business of his office, shall have equaled or exceeded the the Government is not responsible for any addi- from New York, and conveyed through to Hono
commissions allowed at such office for the year ending on tional expense involved in it. The former arrange- lulu without being opened. On all letters and the 30th day of June, 1851, such compensation in addition ment may be restored at the desire of either party newspapers for these Islands, however, as well as to his legal commissions as will, in the judgment of such on one month's notice. to China, by this route, it is required that the
Auditor, make the compensation of such postmaster equal,
as near as may be, to the compensation of other postmasters The convention between this Department and United States postage to San Francisco be prepaid.
in the same section of the country whose labors are the same the Post Office Department of Prussia, which at The act of March 3, 1851, “ to reduce and mod: as his, and who are entitled to additional allowance under the date of the lasi annual report from the Post-, ify the rates of postage in the United States and the sixth section of the act entitled 'An act to reduce and master General remained unexecuted, has since for other purposes, authorized the Postmaster modify the rates of postage in the United States, and for been concluded, and went into operation in Octo- General to allow increased commissions to post of the Postmaster General, made in pursuance of the prober last. This convention provides for a closed masters whose labors had been increased and their visions of the said sixth section of the act aforesaid." mail to be dispatched in each direction between commissions reduced by the operation of that act. To entiile a postmaster to additional commissions under the United States and Prussia regularly twice a The maximum allowance thus authorized was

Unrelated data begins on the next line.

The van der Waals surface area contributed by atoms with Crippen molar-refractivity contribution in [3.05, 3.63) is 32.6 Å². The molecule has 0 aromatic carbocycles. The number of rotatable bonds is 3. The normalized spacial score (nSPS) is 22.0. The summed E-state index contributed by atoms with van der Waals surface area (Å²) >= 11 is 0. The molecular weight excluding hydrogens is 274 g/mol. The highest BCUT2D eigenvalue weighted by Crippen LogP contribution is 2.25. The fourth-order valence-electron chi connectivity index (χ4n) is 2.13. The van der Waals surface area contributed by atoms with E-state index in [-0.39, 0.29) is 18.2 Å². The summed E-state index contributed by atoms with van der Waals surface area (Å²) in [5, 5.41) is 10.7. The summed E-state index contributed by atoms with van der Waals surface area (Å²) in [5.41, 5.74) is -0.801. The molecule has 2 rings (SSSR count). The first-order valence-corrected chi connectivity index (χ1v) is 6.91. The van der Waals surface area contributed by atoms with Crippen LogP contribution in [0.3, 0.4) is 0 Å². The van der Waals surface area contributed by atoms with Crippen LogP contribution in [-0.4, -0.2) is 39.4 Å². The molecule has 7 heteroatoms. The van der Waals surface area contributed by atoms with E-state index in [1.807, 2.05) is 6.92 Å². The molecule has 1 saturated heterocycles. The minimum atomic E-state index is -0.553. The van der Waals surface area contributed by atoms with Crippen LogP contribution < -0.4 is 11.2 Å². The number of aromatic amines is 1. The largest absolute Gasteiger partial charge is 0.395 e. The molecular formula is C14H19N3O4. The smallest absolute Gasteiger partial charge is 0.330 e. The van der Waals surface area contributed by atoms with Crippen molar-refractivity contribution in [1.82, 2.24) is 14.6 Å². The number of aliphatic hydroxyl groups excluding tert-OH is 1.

these laws, it must satisfactorily appear, first, that by their
enactment and operation the labors of his office have been week, via London and Ostend. New York and twenty per cent. added to the amount of commis- increased, and that his commissions have been reduced beBoston are the offices of exchange on the part of sions received for the fiscal year ended June 30, low the amount allowed for the fiscal year that ended on the the United States, and Aix-la-Chapelle is the cor- 1851. In the exercise of the authority thus
30th of June, 1851; or, secondly, that his "office was not
established until after the 1st day of July, 1850,” &c. If responding office of exchange on the part of Prus- granted, the late Postmaster General issued an order on the 29th of October, 1851, allowing in- different rates is, according to the present practice, allowed